Challenges and issues for CO2 storage in deep coal seams

A. S. Ranathunga, P. G. Ranjith, M. S.A. Perera

Research output: Chapter in Book/Report/Conference proceedingChapter (Book)Otherpeer-review


Global warming is one of the most critical environmental issues facing the world today, and according to scientific reports, ignoring this issue will lead to severe economic and environmental costs to society. The increased greenhouse gas concentration in the atmosphere is the major cause of global warming, and the effect of CO2 is critical. It is therefore necessary to use a rational combination of all the possible CO2 mitigation strategies, such as the use of renewable fuels, improved energy efficiency, carbon sequestration and increased conservation to achieve a safer CO2 level in the atmosphere with the rapidly increasing emissions. CO2 sequestration is considered here. CO2 sequestration involves the capture of CO2 released from anthropogenic sources and its secure storage in deep underground locations, either off- (ocean sequestration) or on-shore (geo-sequestration). However, in terms of safety, reliability and cost, onshore sequestration is more effective than offshore sequestration. Of the various potential CO2 storage sinks in deep underground (e.g. depleted oil and gas fields, saline aquifers, shale beds and coal mines), CO2 storage in deep coal seams offers unique advantages over the others, and the potential for offsetting CO2 sequestration costs by producing a valuable energy product such as methane (coal seam gas). For nearly 20 years, CO2 has been injected into coal seams to enhance the recovery of methane in a process known as enhanced coal bed methane (ECBM) recovery. However, adsorption of the injected CO2 into the coal mass causes it to swell, causing significant alterations in its internal rock mass structure, resulting in major modifications to its flow and strength properties. This CO2 adsorption-induced coal matrix swelling process is dependent on the properties of both the seam and the injected CO2, and swelling is reduced with increasing temperature due to the reduced sorption capacity. Furthermore, swelling exhibits inverted-U shaped variation with coal maturity or rank, due to the corresponding variation of the coal mass properties such as moisture, carbon content and pore space. On the other hand, the extent of swelling is largely dependent on the pressure and the physical state of the injected CO2, and super-critical CO2 creates much greater swelling than gas or liquid CO2 due to its higher chemical potential. In addition, high- pressure injection of CO2 causes the swelling process to be enhanced due to the higher flow ability of the injected CO2 under reduced effective stress conditions at increased injection pressures. However, potential coal seams for CO2 sequestration are available at extremely deep locations and there is a high possibility of phase change from gas/liquid to the super-critical state in the underground environment owing to changes in field conditions. This confirms the likely occurrence of high swelling rates in deep coal seams with CO2 injection. 88The effectiveness of the CO2 storage process in any coal seam is greatly influenced by the flow ability of the injected CO2 through the seam, which is dependent on a number of factors. These factors include i) coal matrix swelling that causes the internal coal seam pore space available for fluid/gas movement to be reduced, ii) CO2 injecting pressure and seam depth, both of which change the effective stress on the coal seam and eventually, the seam’s pore space, and iii) seam temperature that creates thermal expansion in the seam and leads to reduced sorption capacity with kinetic energy increment in injected CO2 molecules. Importantly, the injected CO2 phase condition critically influences its flow behavior in the seam, and super-critical, the form of CO2 expected in deep coal seams, has significantly lower permeability than gas/liquid CO2, which causes unpredictable CO2 injectibility into deep coal seams. Reduction of seam permeability over time after CO2 injection is a common issue faced by many field-scale CO2 sequestration projects. For example, there was around 50% reduction in CO2injectivity at the Allison unit CO2 sequestration project in the San Juan basin, USA, during the first two years of injection. Secure storage of injected CO2 in the seam is critically important in CO2 geo-sequestration in deep coal seams in terms of environmental safety and health. It is important to prevent the upward migration of CO2, as this has potential to cause distress and on occasion death, and lateral migration into aquifers and surrounding more permeable geologic strata. These factors are mainly dependent on the coal mass strength properties. However, the fact that CO2 adsorption-induced swelling creates a weakening effect in deep coal seams is well known. This strength reduction is greatly dependent on injecting CO2 phase and pressure, it increases with increasing pressure, and super-critical CO2 causes much greater strength reduction than gas/liquid CO2. Furthermore, CO2 adsorption into any coal seam mainly occurs through the walls of its natural cleat system that were formed during the coalification process. High rank coal seams, located deeper underground, are therefore likely to be subjected to a higher strength reduction with CO2 injection, offering more numerous loci for CO2 adsorption. However, it is generally accepted that the deeper the seam, the more secure the CO2 storage. On the other hand, the likely super-critical nature of CO2 in deep coal seams also causes greater strength reduction with CO2 injection. Existing government policies, public perceptions, and strict rules on coal mining affect the implementation of CO2 sequestration in deep coal seams. For example, mines are generally required to have a maximum 3% CO2 by volume in the mine air, and therefore injection of CO2 into coal seams causes the mining environment to be polluted by the injected CO2 and eventually, the seams become unsafe to mine forever. The current lack of knowledge related to coal seam CO2 sequestration severely affects the implementation of this process in potential coal seams around the world. The complex heterogeneous nature of coal, which creates location-dependent coal seam properties, is the main reason for the limited knowledge of coal CO2 sequestration.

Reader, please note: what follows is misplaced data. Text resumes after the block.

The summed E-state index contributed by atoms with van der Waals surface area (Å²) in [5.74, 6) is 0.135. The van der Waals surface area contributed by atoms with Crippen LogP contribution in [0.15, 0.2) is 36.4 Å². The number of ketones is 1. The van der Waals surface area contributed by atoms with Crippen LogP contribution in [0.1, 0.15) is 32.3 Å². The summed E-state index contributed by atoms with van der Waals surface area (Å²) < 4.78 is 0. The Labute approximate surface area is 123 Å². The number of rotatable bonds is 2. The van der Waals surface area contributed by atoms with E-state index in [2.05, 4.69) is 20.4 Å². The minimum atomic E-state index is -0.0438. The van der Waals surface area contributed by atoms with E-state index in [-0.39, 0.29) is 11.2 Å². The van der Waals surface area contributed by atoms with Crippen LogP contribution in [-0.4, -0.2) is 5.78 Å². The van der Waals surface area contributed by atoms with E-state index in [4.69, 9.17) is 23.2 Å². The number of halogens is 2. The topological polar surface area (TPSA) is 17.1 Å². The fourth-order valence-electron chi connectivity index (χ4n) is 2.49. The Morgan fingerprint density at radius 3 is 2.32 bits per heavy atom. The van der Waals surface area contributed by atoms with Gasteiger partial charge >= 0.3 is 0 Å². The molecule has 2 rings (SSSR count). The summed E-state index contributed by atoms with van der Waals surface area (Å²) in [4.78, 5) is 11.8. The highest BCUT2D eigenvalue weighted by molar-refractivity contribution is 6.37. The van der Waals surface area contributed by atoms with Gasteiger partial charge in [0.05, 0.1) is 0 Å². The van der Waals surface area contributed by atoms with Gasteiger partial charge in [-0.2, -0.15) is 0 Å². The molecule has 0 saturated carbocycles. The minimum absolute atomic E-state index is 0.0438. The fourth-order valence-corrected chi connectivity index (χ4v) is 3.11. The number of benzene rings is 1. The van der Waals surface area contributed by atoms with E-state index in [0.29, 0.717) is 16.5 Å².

Original languageEnglish
Title of host publicationRock Mechanics and Engineering Volume 4
Subtitle of host publicationExcavation, Support and Monitoring
EditorsXia-Ting Feng
Place of PublicationWiltshire, Great Britain
PublisherCRC Press
Number of pages33
ISBN (Electronic)9781317481911
ISBN (Print)9781138027626
Publication statusPublished - 18 May 2017

Publication series

NameRock Mechanics and Engineering
PublisherCRC Press

Cite this